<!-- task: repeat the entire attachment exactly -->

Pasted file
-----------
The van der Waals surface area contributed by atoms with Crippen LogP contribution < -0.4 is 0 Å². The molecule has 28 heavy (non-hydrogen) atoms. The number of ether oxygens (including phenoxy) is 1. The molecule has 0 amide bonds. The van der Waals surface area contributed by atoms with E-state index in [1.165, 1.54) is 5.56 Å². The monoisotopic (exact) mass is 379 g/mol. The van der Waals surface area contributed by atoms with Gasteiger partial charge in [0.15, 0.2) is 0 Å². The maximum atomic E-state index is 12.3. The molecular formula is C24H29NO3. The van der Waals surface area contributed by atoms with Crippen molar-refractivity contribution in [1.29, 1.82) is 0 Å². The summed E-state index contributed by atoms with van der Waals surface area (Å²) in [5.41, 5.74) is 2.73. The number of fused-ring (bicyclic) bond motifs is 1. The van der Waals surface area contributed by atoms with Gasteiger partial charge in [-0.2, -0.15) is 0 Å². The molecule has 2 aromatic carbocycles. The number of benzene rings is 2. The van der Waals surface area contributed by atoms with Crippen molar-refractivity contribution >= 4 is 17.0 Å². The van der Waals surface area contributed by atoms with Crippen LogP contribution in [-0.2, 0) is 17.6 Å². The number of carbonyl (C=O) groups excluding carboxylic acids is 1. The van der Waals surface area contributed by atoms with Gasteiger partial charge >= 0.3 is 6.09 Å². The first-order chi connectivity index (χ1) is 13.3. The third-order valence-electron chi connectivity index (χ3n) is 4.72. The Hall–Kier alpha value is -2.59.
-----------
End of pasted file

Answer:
The van der Waals surface area contributed by atoms with Crippen LogP contribution < -0.4 is 0 Å². The molecule has 28 heavy (non-hydrogen) atoms. The number of ether oxygens (including phenoxy) is 1. The molecule has 0 amide bonds. The van der Waals surface area contributed by atoms with E-state index in [1.165, 1.54) is 5.56 Å². The monoisotopic (exact) mass is 379 g/mol. The van der Waals surface area contributed by atoms with Gasteiger partial charge in [0.15, 0.2) is 0 Å². The maximum atomic E-state index is 12.3. The molecular formula is C24H29NO3. The van der Waals surface area contributed by atoms with Crippen molar-refractivity contribution in [1.29, 1.82) is 0 Å². The summed E-state index contributed by atoms with van der Waals surface area (Å²) in [5.41, 5.74) is 2.73. The number of fused-ring (bicyclic) bond motifs is 1. The van der Waals surface area contributed by atoms with Gasteiger partial charge in [-0.2, -0.15) is 0 Å². The molecule has 2 aromatic carbocycles. The number of benzene rings is 2. The van der Waals surface area contributed by atoms with Crippen molar-refractivity contribution >= 4 is 17.0 Å². The van der Waals surface area contributed by atoms with Crippen LogP contribution in [-0.2, 0) is 17.6 Å². The number of carbonyl (C=O) groups excluding carboxylic acids is 1. The van der Waals surface area contributed by atoms with Gasteiger partial charge >= 0.3 is 6.09 Å². The first-order chi connectivity index (χ1) is 13.3. The third-order valence-electron chi connectivity index (χ3n) is 4.72. The Hall–Kier alpha value is -2.59.